The researchers said that the small number of events impaired the statistical power in some analyses. There were relatively few deaths from all causes among runners and football players, which may explain the wide confidence intervals. However, they concluded, “These findings demonstrate that participation in specific sports may have significant benefits for public health.”

Interruption to ICT services Wed/Thur, 16/17 November between 2200 and 1000

Please note, due to essential maintenance work on the trust’s IT systems, library computers will be unavailable at these times. See the message below for further details.

‘In order to progress the server 2003 replacement project, Midlands and Lancashire Commissioning Support Unit IT Services will be carrying out essential maintenance work overnight on Wednesday 16th November from 22:00 until 10:00 on Thursday 17th November.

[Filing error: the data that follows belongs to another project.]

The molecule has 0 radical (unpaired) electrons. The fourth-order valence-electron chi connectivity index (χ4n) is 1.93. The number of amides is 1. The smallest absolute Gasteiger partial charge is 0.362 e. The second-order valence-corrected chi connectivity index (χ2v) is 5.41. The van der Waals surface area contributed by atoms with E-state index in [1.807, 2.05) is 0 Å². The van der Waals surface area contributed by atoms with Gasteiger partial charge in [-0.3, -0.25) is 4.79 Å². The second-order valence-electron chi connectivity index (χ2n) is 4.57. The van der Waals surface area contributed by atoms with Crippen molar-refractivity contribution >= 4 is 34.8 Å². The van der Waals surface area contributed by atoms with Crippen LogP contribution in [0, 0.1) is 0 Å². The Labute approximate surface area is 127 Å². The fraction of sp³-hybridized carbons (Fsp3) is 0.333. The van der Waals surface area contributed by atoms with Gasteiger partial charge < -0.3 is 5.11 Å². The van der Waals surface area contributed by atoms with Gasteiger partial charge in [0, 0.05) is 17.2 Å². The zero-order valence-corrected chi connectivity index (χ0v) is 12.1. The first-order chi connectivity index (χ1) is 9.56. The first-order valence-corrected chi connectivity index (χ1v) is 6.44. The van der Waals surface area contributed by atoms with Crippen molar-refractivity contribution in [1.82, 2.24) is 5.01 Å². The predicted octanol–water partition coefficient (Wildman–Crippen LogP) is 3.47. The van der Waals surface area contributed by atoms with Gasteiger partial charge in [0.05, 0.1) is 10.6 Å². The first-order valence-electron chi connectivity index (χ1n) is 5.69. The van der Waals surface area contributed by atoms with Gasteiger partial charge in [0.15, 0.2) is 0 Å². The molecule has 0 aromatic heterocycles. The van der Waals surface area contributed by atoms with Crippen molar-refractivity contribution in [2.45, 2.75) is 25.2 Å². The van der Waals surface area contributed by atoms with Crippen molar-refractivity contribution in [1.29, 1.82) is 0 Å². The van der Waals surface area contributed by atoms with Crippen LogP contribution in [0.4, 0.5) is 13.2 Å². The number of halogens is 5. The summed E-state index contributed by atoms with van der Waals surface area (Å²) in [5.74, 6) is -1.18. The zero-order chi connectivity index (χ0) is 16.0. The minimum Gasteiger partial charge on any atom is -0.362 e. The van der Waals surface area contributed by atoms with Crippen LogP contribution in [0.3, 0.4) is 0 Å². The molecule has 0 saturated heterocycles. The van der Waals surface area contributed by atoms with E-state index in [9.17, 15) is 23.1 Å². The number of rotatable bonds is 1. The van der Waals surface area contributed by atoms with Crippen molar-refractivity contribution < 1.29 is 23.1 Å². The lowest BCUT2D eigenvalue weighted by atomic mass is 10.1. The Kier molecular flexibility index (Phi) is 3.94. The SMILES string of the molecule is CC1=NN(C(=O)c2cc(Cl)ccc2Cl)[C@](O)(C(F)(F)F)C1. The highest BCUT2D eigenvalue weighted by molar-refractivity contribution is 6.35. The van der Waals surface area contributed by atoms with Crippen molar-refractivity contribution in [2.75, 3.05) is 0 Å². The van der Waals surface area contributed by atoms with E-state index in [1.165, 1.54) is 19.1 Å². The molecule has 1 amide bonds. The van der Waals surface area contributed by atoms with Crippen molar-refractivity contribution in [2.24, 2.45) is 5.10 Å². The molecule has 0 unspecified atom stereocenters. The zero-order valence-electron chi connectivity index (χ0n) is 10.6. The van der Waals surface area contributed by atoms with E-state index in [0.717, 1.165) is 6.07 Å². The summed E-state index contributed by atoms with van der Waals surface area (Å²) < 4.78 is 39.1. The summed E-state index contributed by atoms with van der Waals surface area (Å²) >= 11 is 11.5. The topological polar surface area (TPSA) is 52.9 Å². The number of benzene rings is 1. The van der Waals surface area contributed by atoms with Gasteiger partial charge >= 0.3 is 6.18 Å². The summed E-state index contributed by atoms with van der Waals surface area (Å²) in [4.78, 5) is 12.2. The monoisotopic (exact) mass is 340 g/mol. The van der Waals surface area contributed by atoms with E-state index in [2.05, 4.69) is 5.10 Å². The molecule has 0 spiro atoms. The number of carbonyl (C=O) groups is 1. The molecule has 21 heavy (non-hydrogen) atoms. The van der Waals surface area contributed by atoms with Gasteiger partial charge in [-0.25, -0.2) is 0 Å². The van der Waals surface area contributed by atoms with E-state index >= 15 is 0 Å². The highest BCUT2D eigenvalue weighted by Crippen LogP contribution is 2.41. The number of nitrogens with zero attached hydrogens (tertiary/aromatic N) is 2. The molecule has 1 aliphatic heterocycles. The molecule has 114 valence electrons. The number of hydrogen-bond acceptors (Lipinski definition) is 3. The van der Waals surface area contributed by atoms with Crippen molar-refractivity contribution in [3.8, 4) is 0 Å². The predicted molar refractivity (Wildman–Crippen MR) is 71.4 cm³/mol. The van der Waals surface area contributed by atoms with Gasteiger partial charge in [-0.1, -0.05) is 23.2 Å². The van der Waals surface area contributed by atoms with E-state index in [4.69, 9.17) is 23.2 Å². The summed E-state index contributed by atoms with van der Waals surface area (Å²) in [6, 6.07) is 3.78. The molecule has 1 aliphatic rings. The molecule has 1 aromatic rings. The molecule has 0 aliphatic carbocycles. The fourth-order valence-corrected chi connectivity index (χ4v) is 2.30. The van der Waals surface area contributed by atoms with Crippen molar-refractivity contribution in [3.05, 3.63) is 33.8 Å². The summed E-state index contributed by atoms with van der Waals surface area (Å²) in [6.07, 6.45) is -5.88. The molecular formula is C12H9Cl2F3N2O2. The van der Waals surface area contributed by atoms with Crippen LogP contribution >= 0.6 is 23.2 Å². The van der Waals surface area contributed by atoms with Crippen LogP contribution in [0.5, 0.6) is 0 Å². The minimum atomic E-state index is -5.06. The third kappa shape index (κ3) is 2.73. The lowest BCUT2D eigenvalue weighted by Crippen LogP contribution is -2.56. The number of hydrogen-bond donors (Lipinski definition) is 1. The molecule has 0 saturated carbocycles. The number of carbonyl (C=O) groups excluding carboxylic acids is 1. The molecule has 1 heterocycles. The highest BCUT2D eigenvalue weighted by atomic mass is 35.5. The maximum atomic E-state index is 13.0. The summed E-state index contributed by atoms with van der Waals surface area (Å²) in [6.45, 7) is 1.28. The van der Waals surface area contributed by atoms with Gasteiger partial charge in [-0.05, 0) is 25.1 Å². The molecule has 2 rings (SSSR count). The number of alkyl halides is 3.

This will mean that between 10pm on Wednesday 16th November and 10am on Thursday 17th November, ALL of the trust’s IT systems will not be available and you will not have access to any IT systems during this time.  This will affect ALL clinical and administrative applications including Extramed Cris, Pathology, Radiology, PAS and shared drives.’

Please contact Lynda Cotterill, Library Services Manager, on 01625 663923 if you have any questions about library computers.

Cranberry capsules do not reduce urinary tract infections in older women, study finds

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Taking cranberry capsules did not reduce urinary tract infections (UTIs) in older women living in nursing homes, a US randomised trial has shown.